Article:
Typically, the issue of paternity comes up in cases where an unmarried mother has given birth and is seeking child support from the father of the child, but is unsure of who may be the father or the man the mother claims to be the father disputes the claim. In such cases, a court will order a DNA test to determine paternity. Once paternity determinations have been made through DNA analysis, depending on the custody arrangement, the non-custodial parent will typically be required to pay child support.
The staff at the Smith Law Offices, P.C. is experienced with family law issues such as child support, and work closely with their clients to ensure that their clients get as good of an outcome as is possible under the circumstances. In the State of Michigan, any child support obligation is estimated by utilizing the state child support formula. The child support formula is a guideline which the family court uses to come to a figure, but in some case, to avoid an unjust result, the court may deviate from the formula. However, any deviation is on a case-by-case basis.
To determine a parent’s child support obligation, the guideline takes into account the income of both of the child’s parents, estimated health and day care costs, and other expenses necessary for the care and upbringing of the child. Sources of income that are taken into account for child support determinations include any seasonal income, income derived from commission and any income one gets from being self-employed.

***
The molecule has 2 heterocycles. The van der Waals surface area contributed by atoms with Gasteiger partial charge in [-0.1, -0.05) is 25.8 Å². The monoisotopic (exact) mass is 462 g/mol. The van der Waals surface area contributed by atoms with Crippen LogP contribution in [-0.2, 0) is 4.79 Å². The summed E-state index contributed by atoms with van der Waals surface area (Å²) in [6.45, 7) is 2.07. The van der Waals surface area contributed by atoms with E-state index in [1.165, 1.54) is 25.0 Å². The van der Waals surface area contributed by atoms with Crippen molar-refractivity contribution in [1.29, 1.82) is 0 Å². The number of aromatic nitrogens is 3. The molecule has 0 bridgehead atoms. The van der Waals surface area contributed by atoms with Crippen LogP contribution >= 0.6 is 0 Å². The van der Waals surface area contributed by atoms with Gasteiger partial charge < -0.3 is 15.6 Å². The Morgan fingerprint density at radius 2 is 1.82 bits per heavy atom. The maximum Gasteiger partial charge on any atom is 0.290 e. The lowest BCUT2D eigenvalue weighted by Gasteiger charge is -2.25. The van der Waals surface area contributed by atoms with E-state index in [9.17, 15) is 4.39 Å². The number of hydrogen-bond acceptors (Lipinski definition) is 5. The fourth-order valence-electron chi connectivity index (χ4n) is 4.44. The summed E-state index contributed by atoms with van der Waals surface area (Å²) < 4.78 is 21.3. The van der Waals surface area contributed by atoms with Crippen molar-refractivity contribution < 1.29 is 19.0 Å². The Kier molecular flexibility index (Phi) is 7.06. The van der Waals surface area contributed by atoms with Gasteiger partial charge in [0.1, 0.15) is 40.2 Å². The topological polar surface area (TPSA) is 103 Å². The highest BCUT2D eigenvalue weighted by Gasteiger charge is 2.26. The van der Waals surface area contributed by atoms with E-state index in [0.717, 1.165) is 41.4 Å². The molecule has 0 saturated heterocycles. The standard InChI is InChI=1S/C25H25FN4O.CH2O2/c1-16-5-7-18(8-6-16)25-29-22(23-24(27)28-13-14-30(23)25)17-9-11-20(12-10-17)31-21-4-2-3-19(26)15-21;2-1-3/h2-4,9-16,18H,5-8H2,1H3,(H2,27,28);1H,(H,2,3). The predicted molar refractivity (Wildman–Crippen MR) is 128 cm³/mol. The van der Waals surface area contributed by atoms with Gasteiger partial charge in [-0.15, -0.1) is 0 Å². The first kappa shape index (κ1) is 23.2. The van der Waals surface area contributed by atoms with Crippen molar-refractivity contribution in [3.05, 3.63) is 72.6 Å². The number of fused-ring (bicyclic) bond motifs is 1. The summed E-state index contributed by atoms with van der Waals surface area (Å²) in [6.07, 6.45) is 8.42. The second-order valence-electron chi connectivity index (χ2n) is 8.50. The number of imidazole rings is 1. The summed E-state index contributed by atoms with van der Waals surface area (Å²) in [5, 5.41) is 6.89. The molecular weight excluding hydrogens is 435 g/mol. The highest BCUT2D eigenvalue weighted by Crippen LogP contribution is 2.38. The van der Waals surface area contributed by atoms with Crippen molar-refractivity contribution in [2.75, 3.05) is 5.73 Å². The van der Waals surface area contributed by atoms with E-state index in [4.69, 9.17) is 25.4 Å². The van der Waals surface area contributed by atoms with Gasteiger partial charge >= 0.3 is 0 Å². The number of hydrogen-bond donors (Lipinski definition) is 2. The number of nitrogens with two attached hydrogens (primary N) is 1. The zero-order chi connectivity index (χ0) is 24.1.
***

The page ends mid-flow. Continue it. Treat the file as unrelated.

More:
Once a child support order is issued, the non-custodial parent is required to pay that amount to the custodial parent on a monthly basis. In some cases, one or both parents may experience a substantial change in circumstance, such as a job loss, which may require filing a petition for modification of child support. Lawyers at Smith Law Offices P.C. can review one’s specific case, and complete the necessary paperwork.